Backpacker: Top 10 Outdoor Apps

I appreciated the recent Backpacker run-down of “The 10 Best Apps For the Outdoors” (Ryan Wichelns, 11 May 2017).

Some of them–like the SkyView–I’d heard of before, but others were new and engaging. I’ve wanted an app like Leafsnap or PeakFinder. I’m probably the last person to hear of these.

We don’t let our kiddo use a phone yet, but when the time comes, these look a lot better than playing Candy Annihilation.

You can buy all 10 in the list for a total of $31.96 (if I did the math correctly). Looks like it could be money well spent.


Do Much with Little (Smartphone Edition)

This phrase — do much with little — has become a mantra that rolls around in my head. I used to work for a Christian nonprofit that fights human trafficking, and this line was one of our three catch-phrases. “Do much with little.”

Though not very systematically, I have tried to apply this idea to different parts of my life. In order to simplify well, we need the little that remains to be able to do a lot. This could be a pair of shoes that can be used in multiple pursuits, an appliance that can perform more than one function, or a backpack that can work around town, on a plane, and on the trail.

This post is focusing on one such device: the mighty smartphone. Since we still can’t get the Fairphone in the US, I’ve used the two standard options–Android (an early Samsung Galaxy) and the iPhone.

Consider our two week kayak trip. I used the Galaxy to:

  • track our miles with a GPS
  • take pictures and video
  • upload the media to our WordPress blog when we’d get a decent signal
  • watch the weather forecast
  • text trip updates to our team at home who were following our fundraising trip 

0069d-p1150990During the day, we generally used the smallest GoalZero solar panel to charge a battery, which we then used to charge the phone in the tent at night. Do much with little.

I also used that smartphone in my media work. When I went to Europe for 10 days to see some friends and report on a conference for a magazine, I wanted to pack light, so I just took my phone and a Bluetooth keyboard. Each night I’d prop up my phone and pound out my article. Do much with little.

So when I got into podcasting, I was again impressed with the many devices that could be used with a smartphone. At this point I’m back to using an iPhone, so that’s what I’ve been learning about (and thus listing here). Naturally many of the items I’ll mention here could work with iPads as well (and Android phones).

A little background: I started podcasting with a system centered on a mixer and audio recorder that the nonprofit Board approved (SoundCraft EPM6 $220 + Roland R-O5 $200). Then I simplified to only a Zoom H6 ($350, simple & complex configurations). But could it all be done on my phone?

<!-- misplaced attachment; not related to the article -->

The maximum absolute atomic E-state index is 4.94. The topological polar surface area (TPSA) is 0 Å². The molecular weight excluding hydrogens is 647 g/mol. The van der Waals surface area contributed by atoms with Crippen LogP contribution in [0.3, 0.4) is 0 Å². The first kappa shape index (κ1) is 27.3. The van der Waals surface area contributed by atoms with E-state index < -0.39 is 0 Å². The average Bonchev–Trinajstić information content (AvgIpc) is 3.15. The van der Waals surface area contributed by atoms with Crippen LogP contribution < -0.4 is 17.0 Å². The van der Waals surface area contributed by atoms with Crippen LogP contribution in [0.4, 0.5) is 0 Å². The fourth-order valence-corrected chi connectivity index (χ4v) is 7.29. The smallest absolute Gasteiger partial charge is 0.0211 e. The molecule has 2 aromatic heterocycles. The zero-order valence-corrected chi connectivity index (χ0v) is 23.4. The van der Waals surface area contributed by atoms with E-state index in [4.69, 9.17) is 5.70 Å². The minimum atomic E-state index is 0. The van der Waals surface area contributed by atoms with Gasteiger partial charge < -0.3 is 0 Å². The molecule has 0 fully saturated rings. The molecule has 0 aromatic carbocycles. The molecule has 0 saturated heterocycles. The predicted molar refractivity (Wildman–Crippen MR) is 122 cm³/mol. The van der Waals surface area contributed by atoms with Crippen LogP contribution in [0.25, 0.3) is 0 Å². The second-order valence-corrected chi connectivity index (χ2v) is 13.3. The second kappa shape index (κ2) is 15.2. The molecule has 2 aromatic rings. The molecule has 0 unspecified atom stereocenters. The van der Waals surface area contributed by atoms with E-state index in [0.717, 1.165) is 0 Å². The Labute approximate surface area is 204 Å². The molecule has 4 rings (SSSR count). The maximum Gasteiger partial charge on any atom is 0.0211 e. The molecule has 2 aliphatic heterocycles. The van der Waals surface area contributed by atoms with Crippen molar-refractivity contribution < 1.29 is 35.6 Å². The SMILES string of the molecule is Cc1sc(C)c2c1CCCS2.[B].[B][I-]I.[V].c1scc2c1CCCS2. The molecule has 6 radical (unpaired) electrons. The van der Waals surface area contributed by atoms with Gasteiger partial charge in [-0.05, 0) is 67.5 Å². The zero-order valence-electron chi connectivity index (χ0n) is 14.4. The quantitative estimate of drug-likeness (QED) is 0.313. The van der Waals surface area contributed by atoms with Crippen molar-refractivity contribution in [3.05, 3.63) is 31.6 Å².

I have started experimenting with Bossjock (YouTube, $10). Instead of mixing my podcast intro (music fade, voice over, etc.) in Audacity (free and easy to learn software), I’m playing with using Bossjock for this. It’s pretty easy to do, and the auto-ducking is nice. This app includes sound carts similar to the ones offered by Sound Byte. And of course there are a lot of other good apps for recording audio that don’t have podcasting features. Be sure you can record in a high quality format like WAV

An app to record Skype calls would also be useful. I need to do this at times, but I haven’t experimented with it on my phone yet. In the past, I’ve set up a mix-minus on my mixer and compy to do this. Using an app to do this would obviously require turning Airplane mode off (normally have Airplane mode on to avoid interruptions), so incoming calls and texts could interfere with your recording unless Skype blocks them. I need to learn more about this.


Since the mic on the iPhone isn’t going to give you quality sound, you need to connect a good external mic. You have a ton of options here at all price points.

A few things to keep in mind:

  • Connection type: 3.5mm (1/8″) headphone/mic jack on older iPhones versus Lightning only on the 7. Buy the right product for your phone or get an adapter.
  • Contacts: TRS (tip-ring-sleeve) on most non-phone connections and TRRS (tip-ring-ring-sleeve) on smartphones and some other devices, to oversimplify. Again, consider an adapter if needed. (Wikipedia)
  • Type of mic: XLR, USB, or 3.5mm (connection); dynamic or condenser (power); shotgun, clip-on lav/lapel, or regular studio mics  (location/design). Again, to greatly oversimplify.
  • Note on power: some dynamic mics like the Shure SM7B ($400) need more power. And condenser mics need phantom power. Keep this in mind as you think about the type of cables, adapters, and audio interfaces you might want. A Cloudlifter or Fethead can help in some configurations, but not all.

So buy the kind of mic that you want to use (dynamic or condenser studio mic, a shotgun, or a lav) and then figure out how to get from that type of connector (XLR, USB, 3.5mmTRS or TRRS) to the type of connector your particular iPhone has (3.5mm TRRS or Lightning). Here are a few examples: